Four of the past five farm bills included a separate forestry title. The Forest Service (FS) is housed within the U.S. Department of Agriculture and is the principal federal forest management agency of the United States. FS manages 19% of all U.S. forestlands. FS administers the 193 million acre National Forest System (NFS), which consists of 145 million acres of forestland and 48 million acres of grasslands and woodlands. FS also provides technical and financial assistance—primarily through state forestry agencies—to nonfederal landowners. In addition, FS conducts research to advance the science of forestry and engages in international forestry assistance and research efforts. Many of FS's land management, assistance, and research programs have permanent authorities and receive appropriations annually through the discretionary appropriations process.[9]

Specialty crops—defined as "fruits and vegetables, tree nuts, dried fruits, and horticulture and nursery crops (including floriculture)"—comprise a major part of U.S. agriculture. USDA reports that retail sales of fresh and processed fruits and vegetables for at-home consumption total nearly $100 billion annually. In 2012, about 244,000 farming operations grew more than 350 types of fruit, vegetable, tree nut, flower, nursery, and other horticultural crops. Production is concentrated in California, Florida, Washington, Oregon, North Dakota, and Michigan. Producers in these sectors are not eligible for the U.S. Department of Agriculture's (USDA) commodity revenue support programs, but they are eligible for the nutrition, conservation, research, crop insurance, disaster assistance, rural development, and trade titles.[10]

Federal crop insurance is permanently authorized by the Federal Crop Insurance Act as amended (7 U.S.C. 1501 et seq.) but is periodically modified by new farm bill legislation. It makes available subsidized "multiple peril" crop insurance for eligible commodities, which helps producers manage risks associated with a loss in either yield or crop revenue depending on the type of policy selected. Insurable perils include drought, flood, insects or disease outbreaks, and crop-specific revenue shortfalls. The policies are sold and serviced by private insurance companies. Federal support includes paying a portion (an average of 62%) of producer premiums, paying $1.4 billion in annual delivery costs, and sharing underwriting risk with the private insurance companies.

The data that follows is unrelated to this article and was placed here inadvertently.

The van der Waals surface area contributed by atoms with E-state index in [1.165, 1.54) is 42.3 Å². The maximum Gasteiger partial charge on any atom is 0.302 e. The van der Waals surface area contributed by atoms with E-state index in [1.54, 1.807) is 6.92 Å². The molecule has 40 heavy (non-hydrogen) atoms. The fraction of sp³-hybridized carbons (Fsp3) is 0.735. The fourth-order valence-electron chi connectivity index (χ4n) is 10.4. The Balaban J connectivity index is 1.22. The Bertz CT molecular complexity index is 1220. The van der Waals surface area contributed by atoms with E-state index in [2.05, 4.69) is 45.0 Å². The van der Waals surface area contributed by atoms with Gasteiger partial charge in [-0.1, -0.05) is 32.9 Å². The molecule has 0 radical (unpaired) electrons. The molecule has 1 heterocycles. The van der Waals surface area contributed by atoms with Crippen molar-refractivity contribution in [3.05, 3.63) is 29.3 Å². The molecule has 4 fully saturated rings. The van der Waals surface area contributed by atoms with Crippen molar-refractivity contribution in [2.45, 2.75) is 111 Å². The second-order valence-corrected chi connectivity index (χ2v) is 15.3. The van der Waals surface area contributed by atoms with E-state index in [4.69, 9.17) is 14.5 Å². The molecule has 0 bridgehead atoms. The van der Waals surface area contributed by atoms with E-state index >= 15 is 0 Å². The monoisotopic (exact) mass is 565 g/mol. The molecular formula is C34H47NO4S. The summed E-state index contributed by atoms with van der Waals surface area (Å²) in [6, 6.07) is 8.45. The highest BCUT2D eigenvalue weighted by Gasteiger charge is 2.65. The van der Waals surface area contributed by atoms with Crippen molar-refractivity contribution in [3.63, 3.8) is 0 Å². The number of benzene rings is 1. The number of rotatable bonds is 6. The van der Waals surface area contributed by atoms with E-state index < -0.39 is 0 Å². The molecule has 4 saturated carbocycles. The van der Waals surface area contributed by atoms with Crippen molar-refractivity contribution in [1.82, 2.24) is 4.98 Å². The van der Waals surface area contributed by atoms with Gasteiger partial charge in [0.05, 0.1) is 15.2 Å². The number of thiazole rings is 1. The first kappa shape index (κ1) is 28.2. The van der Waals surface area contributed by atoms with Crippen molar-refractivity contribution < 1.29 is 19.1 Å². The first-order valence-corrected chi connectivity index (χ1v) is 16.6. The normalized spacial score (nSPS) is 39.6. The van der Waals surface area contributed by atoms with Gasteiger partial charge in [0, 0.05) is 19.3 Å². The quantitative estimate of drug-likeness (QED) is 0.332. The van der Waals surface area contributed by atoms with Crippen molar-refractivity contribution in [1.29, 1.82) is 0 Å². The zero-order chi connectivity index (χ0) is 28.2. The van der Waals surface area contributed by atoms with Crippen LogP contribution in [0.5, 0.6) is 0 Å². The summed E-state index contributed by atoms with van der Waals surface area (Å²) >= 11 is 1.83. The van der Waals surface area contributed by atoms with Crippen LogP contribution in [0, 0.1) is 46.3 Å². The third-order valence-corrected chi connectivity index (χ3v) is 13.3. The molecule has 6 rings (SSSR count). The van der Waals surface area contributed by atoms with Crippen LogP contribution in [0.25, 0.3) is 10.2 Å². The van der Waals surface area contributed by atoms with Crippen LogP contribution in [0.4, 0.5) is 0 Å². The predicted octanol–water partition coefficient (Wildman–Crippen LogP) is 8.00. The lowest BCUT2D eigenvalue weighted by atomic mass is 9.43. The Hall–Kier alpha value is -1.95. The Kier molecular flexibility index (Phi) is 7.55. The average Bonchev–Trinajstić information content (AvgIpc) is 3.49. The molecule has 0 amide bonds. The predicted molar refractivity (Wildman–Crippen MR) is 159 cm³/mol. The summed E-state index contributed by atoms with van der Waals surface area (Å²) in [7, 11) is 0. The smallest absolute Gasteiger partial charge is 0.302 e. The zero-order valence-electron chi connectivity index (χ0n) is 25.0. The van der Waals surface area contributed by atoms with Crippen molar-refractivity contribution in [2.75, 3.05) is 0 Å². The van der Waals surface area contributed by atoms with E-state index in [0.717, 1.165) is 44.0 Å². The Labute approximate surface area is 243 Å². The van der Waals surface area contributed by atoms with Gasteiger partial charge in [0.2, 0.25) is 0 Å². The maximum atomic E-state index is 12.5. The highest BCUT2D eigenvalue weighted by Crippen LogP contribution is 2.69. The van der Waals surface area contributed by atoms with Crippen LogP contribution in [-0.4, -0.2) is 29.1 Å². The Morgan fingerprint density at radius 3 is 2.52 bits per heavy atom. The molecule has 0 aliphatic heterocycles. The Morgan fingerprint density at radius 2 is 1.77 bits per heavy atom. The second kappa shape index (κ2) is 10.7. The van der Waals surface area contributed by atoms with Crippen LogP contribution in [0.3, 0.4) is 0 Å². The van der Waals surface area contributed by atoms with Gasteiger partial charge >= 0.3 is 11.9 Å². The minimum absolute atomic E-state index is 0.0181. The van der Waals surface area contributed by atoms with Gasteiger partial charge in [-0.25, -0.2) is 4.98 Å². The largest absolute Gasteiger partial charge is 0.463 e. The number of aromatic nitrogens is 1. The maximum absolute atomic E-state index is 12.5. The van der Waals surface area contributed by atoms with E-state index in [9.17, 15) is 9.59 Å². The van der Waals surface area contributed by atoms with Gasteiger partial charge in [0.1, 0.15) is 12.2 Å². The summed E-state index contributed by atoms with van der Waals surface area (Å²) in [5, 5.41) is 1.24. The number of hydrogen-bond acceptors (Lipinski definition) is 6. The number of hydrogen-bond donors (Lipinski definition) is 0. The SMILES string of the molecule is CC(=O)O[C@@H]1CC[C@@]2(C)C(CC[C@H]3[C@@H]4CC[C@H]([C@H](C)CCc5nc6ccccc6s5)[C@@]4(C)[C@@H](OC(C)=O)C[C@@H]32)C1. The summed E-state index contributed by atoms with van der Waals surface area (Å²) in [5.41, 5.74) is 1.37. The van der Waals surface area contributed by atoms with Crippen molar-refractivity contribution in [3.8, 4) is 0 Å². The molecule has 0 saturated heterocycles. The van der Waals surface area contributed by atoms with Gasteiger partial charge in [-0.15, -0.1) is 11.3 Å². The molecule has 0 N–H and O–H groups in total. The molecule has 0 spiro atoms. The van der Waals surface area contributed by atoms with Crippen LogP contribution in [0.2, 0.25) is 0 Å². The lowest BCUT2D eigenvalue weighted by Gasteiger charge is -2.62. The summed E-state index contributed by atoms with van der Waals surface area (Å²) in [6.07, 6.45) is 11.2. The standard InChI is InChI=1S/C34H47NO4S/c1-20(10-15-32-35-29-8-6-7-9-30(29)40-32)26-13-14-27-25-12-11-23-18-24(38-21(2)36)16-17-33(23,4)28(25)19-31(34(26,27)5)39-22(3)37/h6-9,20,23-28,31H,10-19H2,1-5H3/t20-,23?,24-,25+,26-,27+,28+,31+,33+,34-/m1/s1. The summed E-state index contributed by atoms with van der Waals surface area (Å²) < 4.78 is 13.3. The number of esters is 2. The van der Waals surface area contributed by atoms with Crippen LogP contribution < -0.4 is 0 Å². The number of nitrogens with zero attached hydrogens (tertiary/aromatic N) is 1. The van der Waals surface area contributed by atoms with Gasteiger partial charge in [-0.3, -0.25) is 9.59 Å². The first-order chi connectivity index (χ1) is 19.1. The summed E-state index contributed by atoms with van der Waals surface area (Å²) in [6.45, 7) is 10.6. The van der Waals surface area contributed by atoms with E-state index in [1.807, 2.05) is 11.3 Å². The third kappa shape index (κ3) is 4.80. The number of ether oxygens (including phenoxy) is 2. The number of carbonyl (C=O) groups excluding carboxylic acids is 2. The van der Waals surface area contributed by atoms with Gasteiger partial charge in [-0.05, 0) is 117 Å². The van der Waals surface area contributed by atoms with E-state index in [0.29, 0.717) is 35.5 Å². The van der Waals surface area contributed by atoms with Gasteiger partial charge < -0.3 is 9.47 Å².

Amendments

  1. Rep. Steve King (R-IA) – This amendment allows Environmental Quality Incentives Program (EQIP) to go into contracts with drainage districts to provide irrigation or water efficiency.
  2. Rep. Bob Gibbs (R-OH) – This amendment expresses a sense of congress encouraging partnerships at the watershed level between nonpoint sources and regulated point sources to advance the goals of the Water Pollution Control Act.
  3. Rep. Tom Marino (R-PA) – This amendment requires the Government Accountability Office(GAO) to establish a pilot program in 9 states to determine whether specific items being purchased with supplemental nutrition assistance program(SNAP) benefits can be collected using existing reporting requirements and whether such reporting requirements can be improved.
  4. Rep. Mike Rogers (R-AL) – This amendment amends the Nutrition title to allow SNAP users to purchase a multivitamin with their SNAP benefits.
  5. Rep. Jack Bergman (R-MI) – This amendment directs GAO to study the agricultural credit needs of farms, ranches, and related agricultural businesses that are owned or operated by Indian tribes on tribal lands or enrolled members of Indian tribes on Indian allotments. If needs are not being met, report shall include legislative and other recommendations that would result in a system under which the needs are met in an equitable and effective manner.